Counsel: So, Mr Delba, if I may sum up the case so far, you stand accused of leaving your car in a parking space in or near Kensington High Street for a period of over two years?
Defendant: I think that sums it up fairly well.
Counsel: In a space marked "DISABLED ONLY"?
Defendant: That is so.
Counsel: With a ghastly green plastic baby chair on the back seat?
Counsel: And a Frisbee and a pair of trainers?
Defendant: I believe so....
Judge: May I inquire whether learned counsel has any purpose in detailing the contents of this car? Are we going to be taken through an itemised tour of the glove compartment?
Counsel: No, my lord. I am simply lulling the defendant into a feeling of false security with a series of easy questions so that when I finally bowl him the inswinger, he doesn't see it coming.
I also wish to paint a picture of the defendant as an able-bodied man who has children and goes jogging, and is the last person who should deprive disabled people of their parking spaces, and thus turn the court against this evil monster.
Judge: Fair enough. I shall enjoy that. Carry on.
Counsel: So, Mr Delba, you go jogging? You enjoy the open air life? You have Frisbees at the ready wherever you go?
Defendant: Yes, indeed. I also find it deters car thieves to see such valueless objects lying around in a car.
Counsel: You are not, though, what one might call disabled?
Defendant: Not in a Panglossian sense.
Judge: What sense is that?
Defendant: Pangloss was the non-eponymous hero of Voltaire's work, Candide, m'lord. He was a philosopher who maintained that all was for the best in the best of all possible worlds.
Judge: That is clearly nonsense. If all was for the best, we would not have Michael Howard as Home Secretary.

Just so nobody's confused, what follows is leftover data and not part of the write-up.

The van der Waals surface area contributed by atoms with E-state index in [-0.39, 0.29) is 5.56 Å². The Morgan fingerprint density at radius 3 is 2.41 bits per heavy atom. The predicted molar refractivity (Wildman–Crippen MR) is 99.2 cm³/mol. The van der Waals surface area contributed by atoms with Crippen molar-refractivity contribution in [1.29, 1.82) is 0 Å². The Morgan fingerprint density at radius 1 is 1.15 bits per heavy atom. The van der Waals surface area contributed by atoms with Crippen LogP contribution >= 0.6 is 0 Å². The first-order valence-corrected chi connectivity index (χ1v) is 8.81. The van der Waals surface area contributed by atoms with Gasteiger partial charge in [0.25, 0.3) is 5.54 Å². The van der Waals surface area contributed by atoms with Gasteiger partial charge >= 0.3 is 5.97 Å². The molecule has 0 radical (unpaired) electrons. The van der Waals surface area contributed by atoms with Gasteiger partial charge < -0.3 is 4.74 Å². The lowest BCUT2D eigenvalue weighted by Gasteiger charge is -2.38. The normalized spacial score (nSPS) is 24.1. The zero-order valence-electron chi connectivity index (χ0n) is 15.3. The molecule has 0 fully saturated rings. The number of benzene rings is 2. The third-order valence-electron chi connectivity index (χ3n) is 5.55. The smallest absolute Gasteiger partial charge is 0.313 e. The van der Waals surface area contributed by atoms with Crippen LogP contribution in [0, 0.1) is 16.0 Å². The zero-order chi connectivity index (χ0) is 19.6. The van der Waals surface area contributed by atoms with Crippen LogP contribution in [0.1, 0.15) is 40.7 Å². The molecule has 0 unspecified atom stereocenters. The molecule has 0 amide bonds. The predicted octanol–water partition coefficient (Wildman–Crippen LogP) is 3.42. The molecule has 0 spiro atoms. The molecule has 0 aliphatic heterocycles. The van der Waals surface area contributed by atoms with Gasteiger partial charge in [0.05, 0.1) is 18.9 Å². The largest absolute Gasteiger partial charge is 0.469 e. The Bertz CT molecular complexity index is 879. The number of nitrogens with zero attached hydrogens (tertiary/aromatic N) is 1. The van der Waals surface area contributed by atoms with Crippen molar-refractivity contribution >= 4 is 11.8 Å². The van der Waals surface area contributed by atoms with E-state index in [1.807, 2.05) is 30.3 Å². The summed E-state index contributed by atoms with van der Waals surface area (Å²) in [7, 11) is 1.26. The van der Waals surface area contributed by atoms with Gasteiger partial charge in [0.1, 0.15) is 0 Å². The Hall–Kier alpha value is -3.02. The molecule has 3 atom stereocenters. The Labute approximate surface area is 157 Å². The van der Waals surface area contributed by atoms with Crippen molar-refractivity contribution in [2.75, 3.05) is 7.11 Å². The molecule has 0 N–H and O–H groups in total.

Defendant: Of course it is nonsense, my lord. But Pangloss would have said that all disablement is for the best.
Judge: Would he have said that Michael Howard is all for the best?
Defendant: Pangloss was only a fictional character, my lord. But I feel sure that his creator, Voltaire, would have taken a dim view of Mr Michael Howard.
Judge: How can you be so sure?
Defendant: During his life, my lord, Voltaire was forced to flee from France, after publishing some works critical of the establishment, and take refuge in England, where he found a safe asylum. I fear he might have felt that this would have been harder with Michael Howard in charge of the Home Office.
Judge: Hmm. We seem to have strayed from ... What is the case about?
Counsel: Leaving a car for two years in a "Disabled Only" space, m'lud. May I ask you, Mr Debla, what form your disablement takes?
Defendant: I am dyslexic.
Counsel: In what sense?
Defendant: In the usual sense. I get letters in the wrong order.
Judge: You mean, you get the final demand first and the bill later??!
Counsel: Very droll, m'lud.
Defendant: Well, I don't think that is at all funny! How can a judge make caustic comments about the defendant which, coming from a defendant about a judge, would have him liable to contempt of court?
Judge: Are you accusing me a committing contempt of court?
Judge: Hmm. That's a new one on me. I don't think a judge can actually commit contempt of his own court. It's like the Queen being accused of lese-majeste. Or God being accused of blasphemy. I'll have to think about this one.
Defendant: Look, could we PLEASE get on with this case? My car is parked in an "Ambulance Only" space outside and I can't leave it there all day.
Judge: Court is adjourned. Let us hear in 20 minutes, after Mr Delba has moved his car, how dyslexia justifies parking in the wrong place. I shall look forward to that.
Tomorrow - the final thrilling instalment of this trend-setting court case.Reuse content